Review of Silvia Moreno-Garcia’s Prime Meridian

Prime Meridian‘s fictional universe reminded me of the world of Blade Runner. Not the replicants, action set pieces, and squalid neon environment, but a world that is adjacent to ours, a near future where space exploration and planetary settlement are a reality but are lurking at the peripheries of the narrative. In Blade Runner (both movies in fact) we are told that humanity is spread throughout space, and characters make reference to other worlds but, like the majority of people residing within this fiction, we never see these worlds. Moreover, by the time of Blade Runner 2049 the imaginary of this series became an alternate future history due to the fact that the first film’s setting of 2019 was no longer believable in 2017. Atari and PanAm were still major corporations; the cold war still persisted in some form. Similarly, Prime Meridian seems to be set in an alternate future history where the Soviet Union still persists: it is only several years ahead of our own world, and the development of its social networking technology is believable, but it also possesses a slightly altered past (with different films and filmmakers slotted into its adjacent 1930s) and the fact that there is an established outpost on Mars.

Of course Prime Meridian is not Blade Runner. Or rather, if it is, then it is a Blade Runner told from the perspective of those who comprise the populations through which the latter’s main characters navigate. Anonymous everyday people whose struggles are “common”, represented by extras.

More accurately, the comparison to Blade Runner is mainly relevant if we need to locate a Science Fiction precedent for Prime Meridian. For just as its history is adjacent to our own, Silvia Moreno-Garcia’s novella is adjacent to Science Fiction. The SF elements are scaffolding; the book draws upon them in order to drive its protagonist’s narrative arc but they must necessarily lurk as subtle and normalized elements of the fictional terrain.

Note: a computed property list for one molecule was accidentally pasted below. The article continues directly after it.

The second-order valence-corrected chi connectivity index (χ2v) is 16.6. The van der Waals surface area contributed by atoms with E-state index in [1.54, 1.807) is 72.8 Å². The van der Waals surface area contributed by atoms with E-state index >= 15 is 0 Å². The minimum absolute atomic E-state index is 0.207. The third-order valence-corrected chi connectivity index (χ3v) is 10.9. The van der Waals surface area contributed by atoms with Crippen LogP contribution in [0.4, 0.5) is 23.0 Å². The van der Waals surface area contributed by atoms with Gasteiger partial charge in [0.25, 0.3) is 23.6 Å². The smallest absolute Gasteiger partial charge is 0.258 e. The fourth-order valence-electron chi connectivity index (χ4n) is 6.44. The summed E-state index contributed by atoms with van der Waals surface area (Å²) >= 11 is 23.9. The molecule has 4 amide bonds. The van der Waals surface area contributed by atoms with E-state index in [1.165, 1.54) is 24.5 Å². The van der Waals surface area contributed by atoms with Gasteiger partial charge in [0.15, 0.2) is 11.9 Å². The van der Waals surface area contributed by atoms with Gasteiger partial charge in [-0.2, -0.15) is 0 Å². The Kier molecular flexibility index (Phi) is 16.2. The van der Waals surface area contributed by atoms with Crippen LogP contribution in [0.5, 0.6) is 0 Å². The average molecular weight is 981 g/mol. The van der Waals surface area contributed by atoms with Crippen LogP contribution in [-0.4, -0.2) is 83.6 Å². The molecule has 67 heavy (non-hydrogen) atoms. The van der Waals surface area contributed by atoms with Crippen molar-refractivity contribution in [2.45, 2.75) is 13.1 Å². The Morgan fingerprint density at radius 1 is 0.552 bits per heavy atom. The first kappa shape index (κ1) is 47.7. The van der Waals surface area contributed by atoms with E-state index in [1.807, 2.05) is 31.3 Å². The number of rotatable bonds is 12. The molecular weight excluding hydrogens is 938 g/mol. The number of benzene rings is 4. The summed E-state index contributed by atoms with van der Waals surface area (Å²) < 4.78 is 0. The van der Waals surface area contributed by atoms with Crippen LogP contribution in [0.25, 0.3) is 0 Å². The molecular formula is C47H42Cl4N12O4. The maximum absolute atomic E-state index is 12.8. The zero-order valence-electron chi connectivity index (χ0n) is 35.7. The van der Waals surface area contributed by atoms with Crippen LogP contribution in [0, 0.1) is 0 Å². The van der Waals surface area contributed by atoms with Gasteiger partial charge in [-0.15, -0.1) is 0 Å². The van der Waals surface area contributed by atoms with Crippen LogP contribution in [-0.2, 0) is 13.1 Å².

Prime Meridian‘s protagonist, Amelia, is a working class woman trapped within the boundaries of her social class in Mexico City. Passage to the settlement on Mars represents an escape from everyday drudgery, and has for years before the novel starts, but this passage costs. Unless one wants to end up in massive debt and over-exploited, a significant fee is required in order to gain access to Mars and Amelia works to save up enough money for this nearly impossible goal. Her main job is as a “rent-a-friend” through an application called “Friendrr” – where wealthy lonely people, such as the starlet Lucia who is one of Amelia’s clients, are able to pay their way out of loneliness. Another job she eventually takes up is the selling of her blood to rich buyers who, like Peter Thiel, think that blood transfusions from the young will ensure longevity.

Years before the novella starts Amelia’s dream of Mars was more concrete. She possessed a scholarship to a university, that allowed her to hob-nob with wealthier members of society, but she lost this scholarship because her mother’s terminal illness forced her to drop out of school. Her university friends, belonging to a wealthier social class, left her behind; her boyfriend, pressured by his rich father, left her. The escape represented by Mars became more elusive, and this elusiveness is made all the more poignant by her relationship with Lucia who once starred in a film about a fictional Mars, the representations of which are interspersed with Amelia’s story. There is the Mars of Amelia’s world, a white-washed settlement on the periphery of existence. There is also the Mars of Lucia’s film industry past, an adventure pulp from the 1930s.